Researchers find way to make carbon-negative concrete

Graduate student Zhipeng Li and Professor Xianming Shi (Washington State University)
Researchers at Washington State University (WSU) have discovered that adding charcoal to cement can result in a concrete that absorbs more carbon than is created by its production thanks to chemical reactions in the setting process.

They infused normal cement with “biochar”, a type of charcoal made from organic waste that has been soaked in concrete wastewater.

Led by doctoral student Zhipeng Li, the team found that the additive was able to absorb as much as 23% of its weight in carbon dioxide without degrading the load-bearing capacity of the resultant concrete.  

The use of wastewater turned out to be the breakthrough for the concept. The water is high in calcium, which forms calcite, a stable polymorph of calcium carbonate, which changes the way the biochar interacts with the cement.

The team’s early experiments found that adding even small amounts of biochar to the cement dramatically reduced the strength of the concrete. However, the treatment with concrete “washout” water allowed as much as 30% of the cement mixture to be biochar and still achieve a compressive strength of about 4,000 pounds per square inch, equivalent to conventional concrete.

Xianming Shi, a professor in the WSU’s Department of Civil and Environmental Engineering, said: “We’re very excited that this will contribute to the mission of a zero-carbon built environment.”

Something like 8% of total carbon emitted as a result of human activity is thought to be caused by cement making and concrete production. This occurs because of the intensity of the energy needed to make cement, and chemical reactions in calcium carbonate when it is mixed with water to make concrete.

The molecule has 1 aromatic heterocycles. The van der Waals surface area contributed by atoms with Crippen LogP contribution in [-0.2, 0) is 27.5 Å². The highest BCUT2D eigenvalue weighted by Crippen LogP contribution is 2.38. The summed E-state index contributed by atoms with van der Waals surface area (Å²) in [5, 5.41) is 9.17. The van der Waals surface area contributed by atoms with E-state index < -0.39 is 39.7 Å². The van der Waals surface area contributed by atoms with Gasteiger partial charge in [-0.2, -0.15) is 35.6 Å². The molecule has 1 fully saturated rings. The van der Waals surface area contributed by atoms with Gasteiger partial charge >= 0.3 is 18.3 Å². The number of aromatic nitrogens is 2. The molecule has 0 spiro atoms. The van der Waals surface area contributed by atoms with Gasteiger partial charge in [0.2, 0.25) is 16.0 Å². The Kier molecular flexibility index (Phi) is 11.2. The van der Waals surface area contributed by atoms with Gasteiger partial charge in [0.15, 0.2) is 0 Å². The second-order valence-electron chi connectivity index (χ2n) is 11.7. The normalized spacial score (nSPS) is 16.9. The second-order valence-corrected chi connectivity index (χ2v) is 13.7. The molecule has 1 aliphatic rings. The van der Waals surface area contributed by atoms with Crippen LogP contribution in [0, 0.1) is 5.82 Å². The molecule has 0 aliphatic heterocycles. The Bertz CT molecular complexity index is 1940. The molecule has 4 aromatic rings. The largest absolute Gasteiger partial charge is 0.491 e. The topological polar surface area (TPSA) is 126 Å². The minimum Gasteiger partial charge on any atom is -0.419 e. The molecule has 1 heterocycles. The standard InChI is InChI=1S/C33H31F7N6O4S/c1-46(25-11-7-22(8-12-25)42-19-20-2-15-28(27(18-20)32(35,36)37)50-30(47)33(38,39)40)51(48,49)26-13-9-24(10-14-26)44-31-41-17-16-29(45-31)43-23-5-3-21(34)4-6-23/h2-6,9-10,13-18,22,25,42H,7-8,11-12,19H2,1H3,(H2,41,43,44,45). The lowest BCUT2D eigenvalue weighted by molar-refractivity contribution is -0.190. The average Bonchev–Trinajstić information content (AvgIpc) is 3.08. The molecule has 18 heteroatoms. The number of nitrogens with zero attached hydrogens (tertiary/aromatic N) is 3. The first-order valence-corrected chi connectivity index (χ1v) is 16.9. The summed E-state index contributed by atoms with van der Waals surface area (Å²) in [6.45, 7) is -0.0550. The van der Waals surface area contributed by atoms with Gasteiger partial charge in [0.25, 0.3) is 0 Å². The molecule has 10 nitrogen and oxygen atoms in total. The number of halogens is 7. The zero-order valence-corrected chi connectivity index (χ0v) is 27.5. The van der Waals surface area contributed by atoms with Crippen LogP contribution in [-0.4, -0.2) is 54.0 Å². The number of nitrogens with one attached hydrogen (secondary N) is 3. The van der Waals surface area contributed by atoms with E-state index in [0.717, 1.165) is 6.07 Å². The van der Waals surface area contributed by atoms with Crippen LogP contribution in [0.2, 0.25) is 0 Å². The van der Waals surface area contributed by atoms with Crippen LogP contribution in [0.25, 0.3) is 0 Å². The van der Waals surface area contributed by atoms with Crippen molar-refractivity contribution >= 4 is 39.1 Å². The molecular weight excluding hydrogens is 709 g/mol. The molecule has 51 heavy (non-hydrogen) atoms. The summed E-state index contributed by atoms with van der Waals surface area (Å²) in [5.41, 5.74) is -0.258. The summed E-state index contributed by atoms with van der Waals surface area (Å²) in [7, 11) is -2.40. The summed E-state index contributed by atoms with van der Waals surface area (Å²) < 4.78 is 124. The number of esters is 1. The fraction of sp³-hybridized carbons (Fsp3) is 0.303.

Professor Shi commented: “We’re committed to finding novel ways to divert waste streams to beneficial uses in concrete; once we identify those waste streams, the next step is to see how we can wave the magic wand of chemistry and turn them into a resource.”

“The trick is really in the interfacial engineering – how you engineer the interfaces in the concrete.”

The researchers received a seed grant from the Washington Research Foundation to produce data on how the concrete can be used. They are also seeking industry partners to scale up production for field demonstrations.

The results of the team’s work have been reported in the journal Materials Letters.

Further reading:

Story for GCR? Get in touch via email: [email protected]

Latest articles in Innovation